Managing Workplace Risk
Risk management can help businesses protect themselves, their workers, and the public. It can also help companies meet the legal and ethical requirements of providing a safe work environment.
For example, the primary workplace safety and health law that businesses should adhere to is the Occupational Safety and Health Act of 1970. It requires all private-sector employers to furnish a safe workplace, free of recognized hazards, to their employees, and requires employers and employees to comply with occupational safety and health standards adopted by the US Department of Labor’s Occupational Safety and Health Administration (OSHA) division. Compliance with OSHA standards not only can help prevent needless workplace tragedies from accidents but it can also help minimize injury-related employee absences and minimize workers’ compensation and other insurance costs.
Many business owners feel that OSHA’s laws are too complicated and numerous to comprehend. But most of these regulations relate to common-sense tactics and best practices. For example, the regulations require practices like wearing seat belts when driving vehicles or operating machines with seats; ensuring that safe scaffolding and fall protection are in place for employees working at heights; wearing goggles or other face protection during welding or while working with abrasive materials; providing adequate ventilation for workers in enclosed areas where fumes are present; and protecting healthcare workers from accidental pricks from needles and other sharp medical instruments.
In addition to complying with safety regulations, businesses can minimize risk by following federal and state laws relating to employment practices liability risk management. For example, federal laws cover everything from race, age, and gender discrimination to fair labor standards. State laws cover workers’ compensation, employment security, veteran’s hiring preference, and protections for whistle-blowers.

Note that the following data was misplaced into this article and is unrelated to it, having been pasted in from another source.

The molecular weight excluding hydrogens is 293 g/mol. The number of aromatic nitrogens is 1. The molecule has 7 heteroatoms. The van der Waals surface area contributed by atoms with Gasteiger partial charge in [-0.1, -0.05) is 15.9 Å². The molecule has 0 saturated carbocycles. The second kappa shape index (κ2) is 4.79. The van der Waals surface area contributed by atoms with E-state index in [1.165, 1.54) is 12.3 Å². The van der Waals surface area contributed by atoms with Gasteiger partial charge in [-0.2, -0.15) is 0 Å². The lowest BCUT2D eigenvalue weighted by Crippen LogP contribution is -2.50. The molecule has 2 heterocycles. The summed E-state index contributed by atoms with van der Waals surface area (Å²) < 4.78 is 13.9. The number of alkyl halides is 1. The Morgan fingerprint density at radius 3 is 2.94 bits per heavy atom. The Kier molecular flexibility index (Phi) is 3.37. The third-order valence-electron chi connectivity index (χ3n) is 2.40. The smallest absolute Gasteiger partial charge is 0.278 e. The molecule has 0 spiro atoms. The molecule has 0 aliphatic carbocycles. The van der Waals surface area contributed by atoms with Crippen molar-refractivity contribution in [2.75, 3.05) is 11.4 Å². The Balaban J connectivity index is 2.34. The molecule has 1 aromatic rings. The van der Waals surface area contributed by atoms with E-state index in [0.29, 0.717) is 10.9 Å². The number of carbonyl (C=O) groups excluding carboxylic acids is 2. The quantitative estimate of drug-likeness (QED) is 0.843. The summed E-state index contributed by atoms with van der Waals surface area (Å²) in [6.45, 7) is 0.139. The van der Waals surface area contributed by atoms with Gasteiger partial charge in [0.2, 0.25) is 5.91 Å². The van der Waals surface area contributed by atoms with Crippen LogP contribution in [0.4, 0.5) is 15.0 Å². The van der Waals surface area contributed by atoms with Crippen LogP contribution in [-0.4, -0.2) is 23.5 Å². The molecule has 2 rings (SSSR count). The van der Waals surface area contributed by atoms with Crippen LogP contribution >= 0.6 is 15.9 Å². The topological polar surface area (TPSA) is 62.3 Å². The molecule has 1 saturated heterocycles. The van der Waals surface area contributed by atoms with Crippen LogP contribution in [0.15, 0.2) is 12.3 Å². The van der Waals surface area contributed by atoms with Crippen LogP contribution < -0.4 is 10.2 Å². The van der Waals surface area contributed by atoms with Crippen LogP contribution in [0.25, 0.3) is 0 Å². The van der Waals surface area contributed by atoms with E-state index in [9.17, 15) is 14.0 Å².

Employment discrimination is a significant legal risk for employers. However, discrimination can be prevented by applying the appropriate procedures in areas such as hiring, promotion, and performance appraisal policies and training managers and supervisors in methods to prevent discrimination in the workplace. According to the Society of Human Resource Management Diversity & Inclusion committee, some of the most common areas where discrimination occurs are age, race, religion, disability, national origin, and gender.
Harassment in the workplace—whether discriminatory or sexual in nature—is another area of significant risk for employers. According to federal and state laws, illegal harassment is inappropriate behavior aimed at individuals in protected classes, which, by federal laws, include age, race, color, religion, sex, national origin, disability, and veteran status. Harassment includes verbal or physical conduct that degrades, belittles, or shows hostility to an individual. Harassing conduct can involve verbal abuse, intimidation, bullying, slurs or negative stereotyping, demeaning jokes, or written or graphic material that degrades or shows hostility toward an individual or a group.
Sexual harassment is a very specific type of workplace risk. The Equal Employment Opportunity Commission, which enforces federal laws prohibiting work-related harassment, defines sexual harassment as unwelcome advances, requests for sexual favors, and other verbal or physical conduct of a sexual nature.
Employment practices lawsuits can be extremely expensive and damaging to businesses. However, companies can significantly lower their risk of lawsuits by reducing claims in the areas of wrongful discharge, discrimination, and harassment.
In This Issue
The Corporate 100
Alaska Business has been celebrating the corporations that have a significant impact on Alaska’s economy since 1993. At the time, the corporations weren’t ranked as the list didn’t have specific ranking criteria. Instead, the Alaska Business editorial team held long, detailed, and occasionally passionate discussions about which organizations around the state were providing jobs, owned or leased property, used local vendors, demonstrated a high level of community engagement, and in general enriched Alaska.